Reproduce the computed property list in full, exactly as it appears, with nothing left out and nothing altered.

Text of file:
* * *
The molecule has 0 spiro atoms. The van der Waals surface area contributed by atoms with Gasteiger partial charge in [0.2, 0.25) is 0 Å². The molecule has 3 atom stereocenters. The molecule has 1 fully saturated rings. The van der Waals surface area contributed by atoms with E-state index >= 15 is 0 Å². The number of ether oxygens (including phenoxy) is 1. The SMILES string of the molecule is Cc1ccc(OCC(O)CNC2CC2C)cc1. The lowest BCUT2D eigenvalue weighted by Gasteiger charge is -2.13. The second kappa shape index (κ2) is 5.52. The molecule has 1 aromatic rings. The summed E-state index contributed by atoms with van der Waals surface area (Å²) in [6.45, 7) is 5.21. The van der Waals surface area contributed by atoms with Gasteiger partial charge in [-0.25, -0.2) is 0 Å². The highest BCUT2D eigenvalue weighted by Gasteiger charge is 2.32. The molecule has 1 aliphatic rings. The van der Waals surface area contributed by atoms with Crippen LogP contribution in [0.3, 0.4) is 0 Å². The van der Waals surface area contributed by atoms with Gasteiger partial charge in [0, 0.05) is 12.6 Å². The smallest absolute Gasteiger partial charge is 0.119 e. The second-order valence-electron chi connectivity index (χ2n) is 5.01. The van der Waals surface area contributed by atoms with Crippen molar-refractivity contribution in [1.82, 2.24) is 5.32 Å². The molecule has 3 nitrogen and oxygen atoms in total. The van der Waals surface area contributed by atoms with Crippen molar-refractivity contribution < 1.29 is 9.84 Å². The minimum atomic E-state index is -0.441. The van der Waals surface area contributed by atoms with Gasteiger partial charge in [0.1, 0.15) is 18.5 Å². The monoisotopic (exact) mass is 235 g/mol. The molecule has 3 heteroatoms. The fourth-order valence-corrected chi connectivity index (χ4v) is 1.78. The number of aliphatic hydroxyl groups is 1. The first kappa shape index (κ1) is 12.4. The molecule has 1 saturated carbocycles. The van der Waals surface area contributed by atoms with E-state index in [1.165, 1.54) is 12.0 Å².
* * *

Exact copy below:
The molecule has 0 spiro atoms. The van der Waals surface area contributed by atoms with Gasteiger partial charge in [0.2, 0.25) is 0 Å². The molecule has 3 atom stereocenters. The molecule has 1 fully saturated rings. The van der Waals surface area contributed by atoms with E-state index >= 15 is 0 Å². The number of ether oxygens (including phenoxy) is 1. The SMILES string of the molecule is Cc1ccc(OCC(O)CNC2CC2C)cc1. The lowest BCUT2D eigenvalue weighted by Gasteiger charge is -2.13. The second kappa shape index (κ2) is 5.52. The molecule has 1 aromatic rings. The summed E-state index contributed by atoms with van der Waals surface area (Å²) in [6.45, 7) is 5.21. The van der Waals surface area contributed by atoms with Gasteiger partial charge in [-0.25, -0.2) is 0 Å². The highest BCUT2D eigenvalue weighted by Gasteiger charge is 2.32. The molecule has 1 aliphatic rings. The van der Waals surface area contributed by atoms with Crippen LogP contribution in [0.3, 0.4) is 0 Å². The van der Waals surface area contributed by atoms with Gasteiger partial charge in [0, 0.05) is 12.6 Å². The smallest absolute Gasteiger partial charge is 0.119 e. The second-order valence-electron chi connectivity index (χ2n) is 5.01. The van der Waals surface area contributed by atoms with Crippen molar-refractivity contribution in [1.82, 2.24) is 5.32 Å². The molecule has 3 nitrogen and oxygen atoms in total. The van der Waals surface area contributed by atoms with Crippen molar-refractivity contribution < 1.29 is 9.84 Å². The minimum atomic E-state index is -0.441. The van der Waals surface area contributed by atoms with Gasteiger partial charge in [0.1, 0.15) is 18.5 Å². The monoisotopic (exact) mass is 235 g/mol. The molecule has 3 heteroatoms. The fourth-order valence-corrected chi connectivity index (χ4v) is 1.78. The number of aliphatic hydroxyl groups is 1. The first kappa shape index (κ1) is 12.4. The molecule has 1 saturated carbocycles. The van der Waals surface area contributed by atoms with E-state index in [1.165, 1.54) is 12.0 Å².